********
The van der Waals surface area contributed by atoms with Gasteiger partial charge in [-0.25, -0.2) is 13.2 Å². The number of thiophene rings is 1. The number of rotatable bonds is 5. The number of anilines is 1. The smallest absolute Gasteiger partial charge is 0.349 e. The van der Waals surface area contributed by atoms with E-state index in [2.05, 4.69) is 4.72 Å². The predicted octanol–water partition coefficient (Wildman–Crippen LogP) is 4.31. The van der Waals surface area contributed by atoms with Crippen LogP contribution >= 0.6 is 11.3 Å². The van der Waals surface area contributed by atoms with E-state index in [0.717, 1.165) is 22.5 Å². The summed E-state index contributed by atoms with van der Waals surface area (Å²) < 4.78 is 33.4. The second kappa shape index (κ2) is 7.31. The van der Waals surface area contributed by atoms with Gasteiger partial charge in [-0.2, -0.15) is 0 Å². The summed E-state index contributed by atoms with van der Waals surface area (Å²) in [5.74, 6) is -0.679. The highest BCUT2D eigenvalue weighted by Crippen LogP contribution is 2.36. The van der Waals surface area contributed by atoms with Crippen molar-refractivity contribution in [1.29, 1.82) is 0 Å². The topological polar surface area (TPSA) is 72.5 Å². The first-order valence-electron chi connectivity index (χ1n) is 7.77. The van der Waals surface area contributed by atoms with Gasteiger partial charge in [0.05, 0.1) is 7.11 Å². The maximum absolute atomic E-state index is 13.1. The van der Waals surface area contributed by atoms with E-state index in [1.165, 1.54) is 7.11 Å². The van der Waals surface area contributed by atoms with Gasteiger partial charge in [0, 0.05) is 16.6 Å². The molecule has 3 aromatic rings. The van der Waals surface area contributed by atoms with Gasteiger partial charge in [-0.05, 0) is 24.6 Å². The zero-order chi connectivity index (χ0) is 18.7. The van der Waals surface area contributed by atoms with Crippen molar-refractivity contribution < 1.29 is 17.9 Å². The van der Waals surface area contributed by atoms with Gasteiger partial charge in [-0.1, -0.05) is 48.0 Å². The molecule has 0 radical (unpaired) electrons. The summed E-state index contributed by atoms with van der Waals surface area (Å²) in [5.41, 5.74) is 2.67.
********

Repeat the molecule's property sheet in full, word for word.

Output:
The van der Waals surface area contributed by atoms with Gasteiger partial charge in [-0.25, -0.2) is 13.2 Å². The number of thiophene rings is 1. The number of rotatable bonds is 5. The number of anilines is 1. The smallest absolute Gasteiger partial charge is 0.349 e. The van der Waals surface area contributed by atoms with E-state index in [2.05, 4.69) is 4.72 Å². The predicted octanol–water partition coefficient (Wildman–Crippen LogP) is 4.31. The van der Waals surface area contributed by atoms with Crippen LogP contribution >= 0.6 is 11.3 Å². The van der Waals surface area contributed by atoms with E-state index in [0.717, 1.165) is 22.5 Å². The summed E-state index contributed by atoms with van der Waals surface area (Å²) < 4.78 is 33.4. The second kappa shape index (κ2) is 7.31. The van der Waals surface area contributed by atoms with Gasteiger partial charge in [-0.2, -0.15) is 0 Å². The summed E-state index contributed by atoms with van der Waals surface area (Å²) in [5.74, 6) is -0.679. The highest BCUT2D eigenvalue weighted by Crippen LogP contribution is 2.36. The van der Waals surface area contributed by atoms with Crippen molar-refractivity contribution in [1.29, 1.82) is 0 Å². The topological polar surface area (TPSA) is 72.5 Å². The first-order valence-electron chi connectivity index (χ1n) is 7.77. The van der Waals surface area contributed by atoms with Gasteiger partial charge in [0.05, 0.1) is 7.11 Å². The maximum absolute atomic E-state index is 13.1. The van der Waals surface area contributed by atoms with E-state index in [1.165, 1.54) is 7.11 Å². The van der Waals surface area contributed by atoms with Gasteiger partial charge in [0, 0.05) is 16.6 Å². The molecule has 3 aromatic rings. The van der Waals surface area contributed by atoms with Gasteiger partial charge in [-0.05, 0) is 24.6 Å². The zero-order chi connectivity index (χ0) is 18.7. The van der Waals surface area contributed by atoms with Crippen molar-refractivity contribution < 1.29 is 17.9 Å². The van der Waals surface area contributed by atoms with Gasteiger partial charge in [-0.1, -0.05) is 48.0 Å². The molecule has 0 radical (unpaired) electrons. The summed E-state index contributed by atoms with van der Waals surface area (Å²) in [5.41, 5.74) is 2.67.